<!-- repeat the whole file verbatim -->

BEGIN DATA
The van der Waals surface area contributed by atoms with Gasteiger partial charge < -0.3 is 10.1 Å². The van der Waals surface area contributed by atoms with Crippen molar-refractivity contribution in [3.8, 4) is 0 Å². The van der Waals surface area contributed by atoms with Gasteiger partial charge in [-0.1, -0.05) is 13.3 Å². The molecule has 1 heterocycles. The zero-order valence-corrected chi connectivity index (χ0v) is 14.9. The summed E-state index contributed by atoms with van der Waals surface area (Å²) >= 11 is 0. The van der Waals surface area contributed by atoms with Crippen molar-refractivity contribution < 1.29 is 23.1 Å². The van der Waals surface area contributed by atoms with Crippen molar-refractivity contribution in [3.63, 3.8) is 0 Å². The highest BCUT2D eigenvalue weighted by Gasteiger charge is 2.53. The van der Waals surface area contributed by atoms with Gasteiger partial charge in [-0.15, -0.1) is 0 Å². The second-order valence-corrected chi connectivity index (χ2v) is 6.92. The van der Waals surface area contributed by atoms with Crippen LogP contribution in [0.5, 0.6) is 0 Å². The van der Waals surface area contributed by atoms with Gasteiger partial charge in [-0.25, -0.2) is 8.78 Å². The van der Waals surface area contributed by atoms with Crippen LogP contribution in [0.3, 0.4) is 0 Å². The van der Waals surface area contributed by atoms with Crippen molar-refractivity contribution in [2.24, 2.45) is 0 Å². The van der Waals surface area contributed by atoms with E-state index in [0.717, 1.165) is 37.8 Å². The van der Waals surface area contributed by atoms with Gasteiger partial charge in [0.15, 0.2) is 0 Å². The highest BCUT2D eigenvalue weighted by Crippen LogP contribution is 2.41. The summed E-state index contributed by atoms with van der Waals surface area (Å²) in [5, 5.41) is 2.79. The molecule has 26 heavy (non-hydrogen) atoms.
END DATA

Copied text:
The van der Waals surface area contributed by atoms with Gasteiger partial charge < -0.3 is 10.1 Å². The van der Waals surface area contributed by atoms with Crippen molar-refractivity contribution in [3.8, 4) is 0 Å². The van der Waals surface area contributed by atoms with Gasteiger partial charge in [-0.1, -0.05) is 13.3 Å². The molecule has 1 heterocycles. The zero-order valence-corrected chi connectivity index (χ0v) is 14.9. The summed E-state index contributed by atoms with van der Waals surface area (Å²) >= 11 is 0. The van der Waals surface area contributed by atoms with Crippen molar-refractivity contribution < 1.29 is 23.1 Å². The van der Waals surface area contributed by atoms with Crippen molar-refractivity contribution in [3.63, 3.8) is 0 Å². The highest BCUT2D eigenvalue weighted by Gasteiger charge is 2.53. The van der Waals surface area contributed by atoms with Gasteiger partial charge in [-0.15, -0.1) is 0 Å². The second-order valence-corrected chi connectivity index (χ2v) is 6.92. The van der Waals surface area contributed by atoms with Crippen LogP contribution in [0.5, 0.6) is 0 Å². The van der Waals surface area contributed by atoms with Gasteiger partial charge in [-0.25, -0.2) is 8.78 Å². The van der Waals surface area contributed by atoms with Crippen LogP contribution in [0.3, 0.4) is 0 Å². The van der Waals surface area contributed by atoms with Crippen molar-refractivity contribution in [2.24, 2.45) is 0 Å². The van der Waals surface area contributed by atoms with E-state index in [0.717, 1.165) is 37.8 Å². The van der Waals surface area contributed by atoms with Gasteiger partial charge in [0.15, 0.2) is 0 Å². The highest BCUT2D eigenvalue weighted by Crippen LogP contribution is 2.41. The summed E-state index contributed by atoms with van der Waals surface area (Å²) in [5, 5.41) is 2.79. The molecule has 26 heavy (non-hydrogen) atoms.